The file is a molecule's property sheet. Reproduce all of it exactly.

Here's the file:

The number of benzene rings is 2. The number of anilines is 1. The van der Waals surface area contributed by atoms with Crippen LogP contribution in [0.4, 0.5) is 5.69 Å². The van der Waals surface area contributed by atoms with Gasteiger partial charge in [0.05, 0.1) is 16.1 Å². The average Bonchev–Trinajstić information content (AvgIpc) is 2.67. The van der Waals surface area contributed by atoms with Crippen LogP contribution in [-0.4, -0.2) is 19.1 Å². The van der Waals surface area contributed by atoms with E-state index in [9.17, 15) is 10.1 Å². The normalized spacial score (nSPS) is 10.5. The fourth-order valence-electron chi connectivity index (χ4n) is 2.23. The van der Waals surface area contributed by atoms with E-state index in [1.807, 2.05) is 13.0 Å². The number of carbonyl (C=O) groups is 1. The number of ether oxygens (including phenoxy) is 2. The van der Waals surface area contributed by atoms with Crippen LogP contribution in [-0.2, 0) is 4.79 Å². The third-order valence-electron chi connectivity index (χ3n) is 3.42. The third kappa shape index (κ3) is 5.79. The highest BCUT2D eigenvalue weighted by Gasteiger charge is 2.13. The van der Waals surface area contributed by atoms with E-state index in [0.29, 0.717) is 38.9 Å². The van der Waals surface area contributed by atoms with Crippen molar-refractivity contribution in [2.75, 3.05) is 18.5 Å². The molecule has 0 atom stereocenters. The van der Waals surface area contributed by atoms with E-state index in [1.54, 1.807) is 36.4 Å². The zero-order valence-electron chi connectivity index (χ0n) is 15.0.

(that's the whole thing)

The number of benzene rings is 2. The number of anilines is 1. The van der Waals surface area contributed by atoms with Crippen LogP contribution in [0.4, 0.5) is 5.69 Å². The van der Waals surface area contributed by atoms with Gasteiger partial charge in [0.05, 0.1) is 16.1 Å². The average Bonchev–Trinajstić information content (AvgIpc) is 2.67. The van der Waals surface area contributed by atoms with Crippen LogP contribution in [-0.4, -0.2) is 19.1 Å². The van der Waals surface area contributed by atoms with E-state index in [9.17, 15) is 10.1 Å². The normalized spacial score (nSPS) is 10.5. The fourth-order valence-electron chi connectivity index (χ4n) is 2.23. The van der Waals surface area contributed by atoms with E-state index in [1.807, 2.05) is 13.0 Å². The number of carbonyl (C=O) groups is 1. The number of ether oxygens (including phenoxy) is 2. The van der Waals surface area contributed by atoms with Crippen LogP contribution in [-0.2, 0) is 4.79 Å². The third-order valence-electron chi connectivity index (χ3n) is 3.42. The third kappa shape index (κ3) is 5.79. The highest BCUT2D eigenvalue weighted by Gasteiger charge is 2.13. The van der Waals surface area contributed by atoms with E-state index in [0.29, 0.717) is 38.9 Å². The van der Waals surface area contributed by atoms with Crippen molar-refractivity contribution in [2.75, 3.05) is 18.5 Å². The molecule has 0 atom stereocenters. The van der Waals surface area contributed by atoms with E-state index in [1.54, 1.807) is 36.4 Å². The zero-order valence-electron chi connectivity index (χ0n) is 15.0.